It’s estimated that around 50% of individuals with an ankle sprain do not seek healthcare professional advice (Vuuberg 2018).
If the pain is severe, you’re having difficulty walking, or the ankle trauma was significant, it might be more appropriate to consult in such cases.
Can we miss an ankle fracture?
Yes, of course, we can never be 100% certain of a diagnosis. Even with an X-ray or an MRI, it’s always a hypothesis, more or less probable.
However, by utilizing the Ottawa Ankle Rules and conducting a thorough clinical evaluation, the risk of missing an ankle fracture is significantly reduced.
If you’re wondering, “Could there be a misdiagnosis? Do I actually have a more serious issue with my ankle, like a fracture?” Here’s the approach I recommend:
- Ankle fractures are rarer than sprains.
- The treatment for an ankle sprain is very similar to that for an ankle fracture.
- A misdiagnosis doesn’t necessarily result in poorer healing.
Can an ankle sprain or fracture be confused with another type of injury?
Certainly, there are other injuries to the ankle and foot apart from fractures and sprains. They can be broadly categorized into two main groups:
- Injuries that occur suddenly due to a fall, accident, trauma, or incorrect movement. The most common ones include:
- “Simple” contusion without damage to ligamentous, muscular, or bony tissues.
- Ankle sprain: torn ligament in ankle or stretched
- Ankle fracture
- Ankle dislocation
- Ankle subluxation
- Fracture of the talus (ankle bone)
- Broken heel bone
- Fracture of the fibula
- Injuries that develop gradually over time, including (but not limited to):
- Tarsal tunnel syndrome
- Plantar fasciitis / Heel spur
- Chronic ankle instability
- Ankle arthritis (e.g., rheumatoid arthritis)
- Ankle osteoarthritis
How can they be differentiated? The mode of onset is one key point:
- Did the symptoms develop gradually?
- Or did they appear suddenly after a specific event?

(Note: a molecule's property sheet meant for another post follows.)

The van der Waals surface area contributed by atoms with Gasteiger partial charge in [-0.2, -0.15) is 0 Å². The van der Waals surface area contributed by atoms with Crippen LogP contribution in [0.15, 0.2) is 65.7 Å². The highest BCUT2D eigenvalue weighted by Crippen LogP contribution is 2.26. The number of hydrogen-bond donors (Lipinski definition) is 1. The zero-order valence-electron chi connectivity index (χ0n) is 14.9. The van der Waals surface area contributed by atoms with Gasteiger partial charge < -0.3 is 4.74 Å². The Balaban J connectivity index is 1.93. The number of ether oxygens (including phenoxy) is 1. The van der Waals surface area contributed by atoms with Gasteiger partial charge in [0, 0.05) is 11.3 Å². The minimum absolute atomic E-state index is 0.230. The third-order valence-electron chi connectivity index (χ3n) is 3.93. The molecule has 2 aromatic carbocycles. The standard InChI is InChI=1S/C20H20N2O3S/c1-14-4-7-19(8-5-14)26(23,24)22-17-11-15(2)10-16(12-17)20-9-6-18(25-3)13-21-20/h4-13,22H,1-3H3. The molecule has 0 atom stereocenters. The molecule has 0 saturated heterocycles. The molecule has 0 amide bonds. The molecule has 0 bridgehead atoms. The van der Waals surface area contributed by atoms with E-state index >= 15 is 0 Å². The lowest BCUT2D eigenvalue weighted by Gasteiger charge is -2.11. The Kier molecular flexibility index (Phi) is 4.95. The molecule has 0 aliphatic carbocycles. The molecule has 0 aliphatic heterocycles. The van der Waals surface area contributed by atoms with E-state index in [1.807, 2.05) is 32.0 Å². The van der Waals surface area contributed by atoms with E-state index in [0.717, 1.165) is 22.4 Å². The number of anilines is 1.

Symptoms can also help favor one diagnosis over another, although they often overlap. For example, the type of pain:
- Mechanical: occurs with movement
- Inflammatory: at night or during rest
Doctors and physical therapists are trained healthcare professionals who can identify the type of injury. They can determine appropriate treatment and provide an approximate prognosis for healing time.
This process is known as “differential diagnosis” in medical terms.
Here’s what I wanted to tell you about this! I wish you a very good recovery! Do you have any comments or questions? Your comments are welcome 🙂 !
Melanson SW, Shuman VL. Acute Ankle Sprain. [Updated 2022 May 29]. In: StatPearls [Internet]. Treasure Island (FL): StatPearls Publishing; 2023 Jan-. Available from: https://www.ncbi.nlm.nih.gov/books/NBK459212/
Wire J, Hermena S, Slane VH. Ankle Fractures. [Updated 2022 Aug 15]. In: StatPearls [Internet]. Treasure Island (FL): StatPearls Publishing; 2023 Jan-. Available from: https://www.ncbi.nlm.nih.gov/books/NBK542324/
Polzer H, Kanz KG, Prall WC, Haasters F, Ockert B, Mutschler W, Grote S. Diagnosis and treatment of acute ankle injuries: development of an evidence-based algorithm. Orthop Rev (Pavia). 2012 Jan 2;4(1):e5. doi: 10.4081/or.2012.e5. Epub 2011 Dec 14. PMID: 22577506; PMCID: PMC3348693.
Vuurberg G, Hoorntje A, Wink LM, van der Doelen BFW, van den Bekerom MP, Dekker R, van Dijk CN, Krips R, Loogman MCM, Ridderikhof ML, Smithuis FF, Stufkens SAS, Verhagen EALM, de Bie RA, Kerkhoffs GMMJ. Diagnosis, treatment and prevention of ankle sprains: update of an evidence-based clinical guideline. Br J Sports Med. 2018 Aug;52(15):956. doi: 10.1136/bjsports-2017-098106. Epub 2018 Mar 7. PMID: 29514819.
Minerva, 2003, cite Bachmannn L, Kolb E, Koller M et al. Accuracy of Ottawa ankle rules to exclude fractures of the ankle and mid-food : systematic review. BMJ 2003;326:417-23.
Written by Nelly Darbois
I love writing articles based on my experience as a physiotherapist (since 2012), scientific writer, and extensive researcher in international scientific literature.
I live in the French Alps 🌞❄️, where I work as a scientific editor for my own website, which is where you are right now.